Why James Harden, Toronto Raptors Could Be a Perfect Match

Mark BirdsellContributor IIIOctober 27, 2012

LONDON, ENGLAND - JULY 27:  James Harden takes questions from the media during a basketball press conference ahead of the London 2012 Olympics on July 27, 2012 in London, England.  (Photo by Jeff Gross/Getty Images)
Jeff Gross/Getty Images

The NBA Season is about to kick off in a few days, and there is a lot to be excited about if you’re a Toronto Raptors fan.

The team is tied with the 76ers for the best preseason record, at 6-1.  Last year’s lottery pick, Jonas Valanciunas, appears ready to contribute from day one.  And the Raptors have one of the deepest point guard rotations in the league.

With that being said, Toronto is far from contending for a title.

Dwane Casey was successful in changing the culture last year.  He significantly improved one of the league’s worst defensive teams.  However, the team struggled to score all season.

The addition of Kyle Lowry and Andrea Bargnani’s return from injury should improve the team’s offense this season, but the Raptors are still weak on the wings.

This is a make-or-break season for DeMar DeRozan.  He is eligible for a contract extension and must prove that he is capable of being a consistent two-way player.

Terrence Ross showed promise during the summer league, but injuries have slowed him in the preseason.

Landry Fields is a solid role player in this league, but is likely best suited as a sixth man.

Alan Anderson and Linas Kleiza will receive minutes this year, but they have no real place in the rotation of championship team.

The answer for the Toronto Raptors could come from a very unlikely source.

James Harden has developed into one of the best young shooting guards in the league.  He was named the NBA's Sixth Man of the Year last season.  He is also a key contributor on a championship contender.  And most importantly, there is a good possibility he’ll be a free agent next summer.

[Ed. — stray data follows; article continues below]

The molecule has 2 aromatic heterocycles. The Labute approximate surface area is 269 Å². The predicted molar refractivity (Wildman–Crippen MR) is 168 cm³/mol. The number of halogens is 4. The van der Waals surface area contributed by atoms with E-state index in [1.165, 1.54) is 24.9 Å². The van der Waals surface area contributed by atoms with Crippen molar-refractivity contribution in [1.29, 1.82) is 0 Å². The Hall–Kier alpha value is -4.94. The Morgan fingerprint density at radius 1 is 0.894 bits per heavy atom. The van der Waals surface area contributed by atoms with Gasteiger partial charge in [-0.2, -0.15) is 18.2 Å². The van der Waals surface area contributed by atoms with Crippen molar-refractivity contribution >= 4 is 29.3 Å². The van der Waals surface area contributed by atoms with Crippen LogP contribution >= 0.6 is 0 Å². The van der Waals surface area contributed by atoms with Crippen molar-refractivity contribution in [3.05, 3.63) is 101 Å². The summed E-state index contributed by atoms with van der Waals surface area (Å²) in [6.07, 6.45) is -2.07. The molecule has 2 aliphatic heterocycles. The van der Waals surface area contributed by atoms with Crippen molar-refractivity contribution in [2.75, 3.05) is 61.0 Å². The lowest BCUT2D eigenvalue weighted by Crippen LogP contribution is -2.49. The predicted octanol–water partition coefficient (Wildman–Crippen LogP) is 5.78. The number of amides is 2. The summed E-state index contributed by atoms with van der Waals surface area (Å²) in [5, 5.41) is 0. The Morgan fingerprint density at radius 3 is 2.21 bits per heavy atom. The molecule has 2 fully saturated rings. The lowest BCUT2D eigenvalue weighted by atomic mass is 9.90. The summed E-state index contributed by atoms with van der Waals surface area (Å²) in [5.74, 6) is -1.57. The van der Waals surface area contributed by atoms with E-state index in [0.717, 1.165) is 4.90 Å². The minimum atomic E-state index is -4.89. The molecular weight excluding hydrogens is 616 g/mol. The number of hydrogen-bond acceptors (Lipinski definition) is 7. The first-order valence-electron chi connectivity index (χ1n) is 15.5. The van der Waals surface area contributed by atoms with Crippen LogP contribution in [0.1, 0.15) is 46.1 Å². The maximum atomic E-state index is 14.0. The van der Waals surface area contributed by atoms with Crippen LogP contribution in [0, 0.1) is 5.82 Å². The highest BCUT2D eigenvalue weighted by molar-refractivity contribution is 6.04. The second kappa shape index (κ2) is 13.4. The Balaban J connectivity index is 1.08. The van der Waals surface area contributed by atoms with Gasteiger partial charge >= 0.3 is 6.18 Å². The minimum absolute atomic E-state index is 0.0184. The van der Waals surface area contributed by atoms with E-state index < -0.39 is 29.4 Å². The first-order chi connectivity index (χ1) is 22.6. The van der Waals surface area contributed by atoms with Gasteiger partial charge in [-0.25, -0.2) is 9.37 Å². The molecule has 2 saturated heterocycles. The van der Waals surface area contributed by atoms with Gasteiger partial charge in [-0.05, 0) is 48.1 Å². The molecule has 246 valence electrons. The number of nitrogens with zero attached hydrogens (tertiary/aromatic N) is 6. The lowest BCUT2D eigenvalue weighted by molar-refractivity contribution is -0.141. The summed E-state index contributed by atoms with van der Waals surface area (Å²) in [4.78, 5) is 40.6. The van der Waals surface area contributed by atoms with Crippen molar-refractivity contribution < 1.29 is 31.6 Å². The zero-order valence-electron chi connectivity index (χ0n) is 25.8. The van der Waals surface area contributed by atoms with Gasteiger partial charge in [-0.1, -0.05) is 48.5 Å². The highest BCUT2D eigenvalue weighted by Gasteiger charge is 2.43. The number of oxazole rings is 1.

Harden`s future with the Oklahoma City Thunder has been well documented.  The team already has Kevin Durant and Russell Westbrook signed to max contracts.  Serge Ibaka recently inked a four-year, nearly $50 million contract.  Plus another three years and almost $30 million committed to Kendrick Perkins.

Sam Presti and the rest of the Thunder front office have until October 31 to negotiate an extension with Harden.  Otherwise, he`ll become a restricted free agent next summer.

Adrian Wojnarowski of Yahoo Sports is reporting that the two sides continue to talk.  However, Marc Stein of ESPN has said that the Thunder are unwilling to give Harden a max contract.

The question becomes, then, what does James Harden want?

He is eligible for a four-year, approximately $63 million extension.  Under the league’s new collective bargaining agreement, Harden is entitled to receive a new contract starting at 25 percent of the salary cap, or roughly $14.5 million.

Yahoo Sports also reported that Harden recently turned down a four-year, $52 million contract extension.

At the same time, Bill Simmons wrote about how Harden emailed Presti before the 2009 NBA draft to explain why he would fit with Westbrook and Durant.